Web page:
Which of these headlines — from different major Texas newspapers today — impresses you as most impartial from a journalistic standpoint?:
1. Planned Parenthood tries to close gaps
2. Provider plans fight over Medicaid
Now read the story ledes that go with those headlines and answer that same question.
AUSTIN — Now that Planned Parenthood and its affiliates have been removed from the state’s Medicaid program, the group is trying to make sure thousands of low-income Texas women will still have access to health care.
The group also faces an ongoing investigation from Texas Attorney General Ken Paxton, who said Wednesday his office “stands ready to defend any challenge by Planned Parenthood to their termination.”
Texas has been working to remove Planned Parenthood from the Medicaid program since October 2015 but didn’t deliver the final notice to the organization until late Tuesday. The notice from the Health and Human Services Commission said Planned Parenthood is “not qualified to provide medical services in a professionally competent, safe, legal and ethical manner” because of conversations officials at the group had about the use of fetal tissue in research.
AUSTIN — Planned Parenthood officials in Texas are promising a legal fight in the New Year in response to state leaders’ decision to expel the health care provider from the Medicaid program.
Saying it would continue seeing patients as it faces an impending court battle, the group will ask a federal judge in the next few weeks to halt Texas’ move before it could impact patient services.
The final termination letter came 14 months after earlier notice that Texas would boot Planned Parenthood out of the Medicaid program, a move that prompted the organization to seek a restraining order from a federal judge to block its expulsion. The judge, however, said the state would have to issue a final termination letter before the lawsuit could proceed.
Each paper played the story as the lead item across the top of its local and state news section. But the Houston story seems to give fairer, more equal treatment to Planned Parenthood and the state officials waging war on it.
Whereas the Dallas headline and lede — and if you read further — the Morning News' entire story all portray Planned Parenthood as the victim in its fight against the state. More on that in a moment.
But first, a bit of background (familiar background for regular GetReligion readers): In abortion-related coverage, news stories heavily favoring the pro-choice side are a longstanding and indisputable problem. If you somehow missed it previously, check out the classic 1990 Los Angeles Times series – written by the late David Shaw — that exposed rampant news media bias against abortion opponents. Go ahead and bookmark that, because it remains painfully relevant for people who run newsrooms.
Back to the Dallas story: For anyone needing a refresher course on the "inverted pyramid," it's an age-old journalistic structure in which the facts are presented in descending order of importance.
Care to guess how many Planned Parenthood officials lamenting the potentially detrimental effects on women's health care that the Morning News quotes before getting to any opposing viewpoints?
The correct answer would be three officials who voice concerns about the "devastation caused to Texans," the "cautionary tale for the rest of the nation" and the "lost access to affordable and effective birth control."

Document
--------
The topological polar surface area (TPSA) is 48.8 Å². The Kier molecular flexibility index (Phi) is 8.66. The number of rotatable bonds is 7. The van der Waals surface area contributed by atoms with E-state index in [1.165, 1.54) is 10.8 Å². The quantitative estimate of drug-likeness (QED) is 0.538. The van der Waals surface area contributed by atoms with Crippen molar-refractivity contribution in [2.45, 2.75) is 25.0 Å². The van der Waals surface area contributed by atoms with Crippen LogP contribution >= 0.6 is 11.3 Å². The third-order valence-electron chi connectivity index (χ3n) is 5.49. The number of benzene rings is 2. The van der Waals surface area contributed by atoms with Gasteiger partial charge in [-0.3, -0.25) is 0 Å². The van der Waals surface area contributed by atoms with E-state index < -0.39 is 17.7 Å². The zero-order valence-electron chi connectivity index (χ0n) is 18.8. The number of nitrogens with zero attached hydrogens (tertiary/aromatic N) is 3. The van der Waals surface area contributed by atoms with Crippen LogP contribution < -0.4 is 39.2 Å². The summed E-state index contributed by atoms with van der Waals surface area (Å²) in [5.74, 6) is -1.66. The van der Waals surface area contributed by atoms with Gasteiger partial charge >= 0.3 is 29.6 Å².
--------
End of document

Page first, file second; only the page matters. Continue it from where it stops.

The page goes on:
The newspaper also reports as fact that Medicaid funding doesn't pay for abortions:
Planned Parenthood, which received $3 million in Medicaid reimbursements in 2015, will be cut off from the funding in 30 days, the HHSC notice says. If the court does not grant the group’s request for a preliminary injunction to stall the changes from going into effect until the case is decided, women who rely on Medicaid funding would not be able to seek care from Planned Parenthood.
Certainly, that's Planned Parenthood's position. But abortion opponents challenge that perspective, arguing that "taxpayers are effectively freeing up other funds to pay for Planned Parenthood’s abortion business."
So, does the Morning News ever get around to the other side of the story? Yes, at the very end, which tells you where that newspaper ranks these sources in terms of importance:
Joe Pojman, executive director of the Texas Alliance for Life, said state programs offer higher quality health care to Texas women than Planned Parenthood.
“Women will not see a doctor at Planned Parenthood unless they are there for an abortion,” Pojman said. “Planned Parenthood runs the largest chain of abortion facilities in the state. Women deserve better health care than Planned Parenthood is willing or able to offer, and now, in Texas, they will be able to receive it from thousands of other providers.”
HHSC spokesman Bryan Black said state funding for women’s health services has reached an all-time high, pointing to Healthy Texas Women, a revamped version of the state’s health care program for low-income women that launched in July.
“This program offers comprehensive health care, including birth control, pregnancy tests, health screenings and treatment for hypertension, diabetes and cholesterol,” Black said in an email. “We have expanded the provider network to the largest it has ever been, and we will continue working to make sure women all over the state can access family planning and other preventative health services.”
Your turn, GetReligion readers: Given how many one-sided stories we see on this subject, should I just be happy that the Morning News quoted those final two sources at all? Or is it reasonable to expect a more evenhanded treatment by a leading paper in red-state Texas?